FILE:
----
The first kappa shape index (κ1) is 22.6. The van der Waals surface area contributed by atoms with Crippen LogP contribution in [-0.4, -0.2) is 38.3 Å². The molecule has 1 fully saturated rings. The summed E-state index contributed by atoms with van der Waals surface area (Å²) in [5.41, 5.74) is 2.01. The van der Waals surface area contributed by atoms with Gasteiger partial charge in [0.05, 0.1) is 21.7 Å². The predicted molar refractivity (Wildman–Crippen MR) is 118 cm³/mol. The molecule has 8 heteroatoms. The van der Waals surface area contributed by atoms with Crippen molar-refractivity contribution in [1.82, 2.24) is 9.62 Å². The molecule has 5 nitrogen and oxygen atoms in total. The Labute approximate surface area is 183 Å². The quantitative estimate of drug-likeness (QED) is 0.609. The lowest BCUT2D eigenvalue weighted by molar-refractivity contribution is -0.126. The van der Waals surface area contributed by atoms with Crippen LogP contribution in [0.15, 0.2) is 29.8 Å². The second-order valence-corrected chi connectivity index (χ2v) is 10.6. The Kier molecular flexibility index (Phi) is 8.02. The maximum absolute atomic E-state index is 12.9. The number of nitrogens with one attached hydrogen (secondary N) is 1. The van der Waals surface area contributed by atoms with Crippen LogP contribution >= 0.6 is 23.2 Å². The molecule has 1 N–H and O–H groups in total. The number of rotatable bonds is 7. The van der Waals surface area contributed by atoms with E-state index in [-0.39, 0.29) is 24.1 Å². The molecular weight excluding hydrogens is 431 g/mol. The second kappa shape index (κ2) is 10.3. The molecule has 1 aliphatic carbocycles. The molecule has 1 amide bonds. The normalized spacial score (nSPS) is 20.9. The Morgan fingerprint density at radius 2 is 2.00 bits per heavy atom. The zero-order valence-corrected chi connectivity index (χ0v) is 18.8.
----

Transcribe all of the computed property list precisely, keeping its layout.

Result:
The first kappa shape index (κ1) is 22.6. The van der Waals surface area contributed by atoms with Crippen LogP contribution in [-0.4, -0.2) is 38.3 Å². The molecule has 1 fully saturated rings. The summed E-state index contributed by atoms with van der Waals surface area (Å²) in [5.41, 5.74) is 2.01. The van der Waals surface area contributed by atoms with Gasteiger partial charge in [0.05, 0.1) is 21.7 Å². The predicted molar refractivity (Wildman–Crippen MR) is 118 cm³/mol. The molecule has 8 heteroatoms. The van der Waals surface area contributed by atoms with Crippen molar-refractivity contribution in [1.82, 2.24) is 9.62 Å². The molecule has 5 nitrogen and oxygen atoms in total. The Labute approximate surface area is 183 Å². The quantitative estimate of drug-likeness (QED) is 0.609. The lowest BCUT2D eigenvalue weighted by molar-refractivity contribution is -0.126. The van der Waals surface area contributed by atoms with Crippen LogP contribution in [0.15, 0.2) is 29.8 Å². The second-order valence-corrected chi connectivity index (χ2v) is 10.6. The Kier molecular flexibility index (Phi) is 8.02. The maximum absolute atomic E-state index is 12.9. The number of nitrogens with one attached hydrogen (secondary N) is 1. The van der Waals surface area contributed by atoms with Crippen LogP contribution >= 0.6 is 23.2 Å². The molecule has 1 N–H and O–H groups in total. The number of rotatable bonds is 7. The van der Waals surface area contributed by atoms with E-state index in [-0.39, 0.29) is 24.1 Å². The molecular weight excluding hydrogens is 431 g/mol. The second kappa shape index (κ2) is 10.3. The molecule has 1 aliphatic carbocycles. The molecule has 1 amide bonds. The normalized spacial score (nSPS) is 20.9. The Morgan fingerprint density at radius 2 is 2.00 bits per heavy atom. The zero-order valence-corrected chi connectivity index (χ0v) is 18.8.